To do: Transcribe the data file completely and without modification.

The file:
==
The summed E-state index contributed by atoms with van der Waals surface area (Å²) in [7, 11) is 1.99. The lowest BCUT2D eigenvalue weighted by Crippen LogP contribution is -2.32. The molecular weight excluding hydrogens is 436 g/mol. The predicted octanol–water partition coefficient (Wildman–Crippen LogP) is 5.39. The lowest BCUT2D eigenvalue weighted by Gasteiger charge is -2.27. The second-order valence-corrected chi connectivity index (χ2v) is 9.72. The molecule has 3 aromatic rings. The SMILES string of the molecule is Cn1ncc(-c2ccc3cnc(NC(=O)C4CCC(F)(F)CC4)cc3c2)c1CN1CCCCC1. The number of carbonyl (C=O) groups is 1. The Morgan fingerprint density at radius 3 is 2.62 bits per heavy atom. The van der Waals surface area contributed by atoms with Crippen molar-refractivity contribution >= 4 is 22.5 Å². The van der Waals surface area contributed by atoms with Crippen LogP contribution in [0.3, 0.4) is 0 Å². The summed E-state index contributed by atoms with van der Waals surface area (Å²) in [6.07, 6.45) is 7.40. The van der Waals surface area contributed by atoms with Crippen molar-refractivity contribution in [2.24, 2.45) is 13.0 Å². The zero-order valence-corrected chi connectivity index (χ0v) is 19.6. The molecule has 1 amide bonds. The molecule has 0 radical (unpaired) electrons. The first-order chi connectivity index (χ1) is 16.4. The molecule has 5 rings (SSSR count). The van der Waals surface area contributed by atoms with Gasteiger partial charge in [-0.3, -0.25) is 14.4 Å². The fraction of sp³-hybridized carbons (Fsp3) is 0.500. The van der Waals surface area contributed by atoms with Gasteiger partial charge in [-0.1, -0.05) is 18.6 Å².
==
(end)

The summed E-state index contributed by atoms with van der Waals surface area (Å²) in [7, 11) is 1.99. The lowest BCUT2D eigenvalue weighted by Crippen LogP contribution is -2.32. The molecular weight excluding hydrogens is 436 g/mol. The predicted octanol–water partition coefficient (Wildman–Crippen LogP) is 5.39. The lowest BCUT2D eigenvalue weighted by Gasteiger charge is -2.27. The second-order valence-corrected chi connectivity index (χ2v) is 9.72. The molecule has 3 aromatic rings. The SMILES string of the molecule is Cn1ncc(-c2ccc3cnc(NC(=O)C4CCC(F)(F)CC4)cc3c2)c1CN1CCCCC1. The number of carbonyl (C=O) groups is 1. The Morgan fingerprint density at radius 3 is 2.62 bits per heavy atom. The van der Waals surface area contributed by atoms with Crippen molar-refractivity contribution >= 4 is 22.5 Å². The van der Waals surface area contributed by atoms with Crippen LogP contribution in [0.3, 0.4) is 0 Å². The summed E-state index contributed by atoms with van der Waals surface area (Å²) in [6.07, 6.45) is 7.40. The van der Waals surface area contributed by atoms with Crippen molar-refractivity contribution in [2.24, 2.45) is 13.0 Å². The zero-order valence-corrected chi connectivity index (χ0v) is 19.6. The molecule has 1 amide bonds. The molecule has 0 radical (unpaired) electrons. The first-order chi connectivity index (χ1) is 16.4. The molecule has 5 rings (SSSR count). The van der Waals surface area contributed by atoms with Gasteiger partial charge in [-0.3, -0.25) is 14.4 Å². The fraction of sp³-hybridized carbons (Fsp3) is 0.500. The van der Waals surface area contributed by atoms with Gasteiger partial charge in [-0.1, -0.05) is 18.6 Å².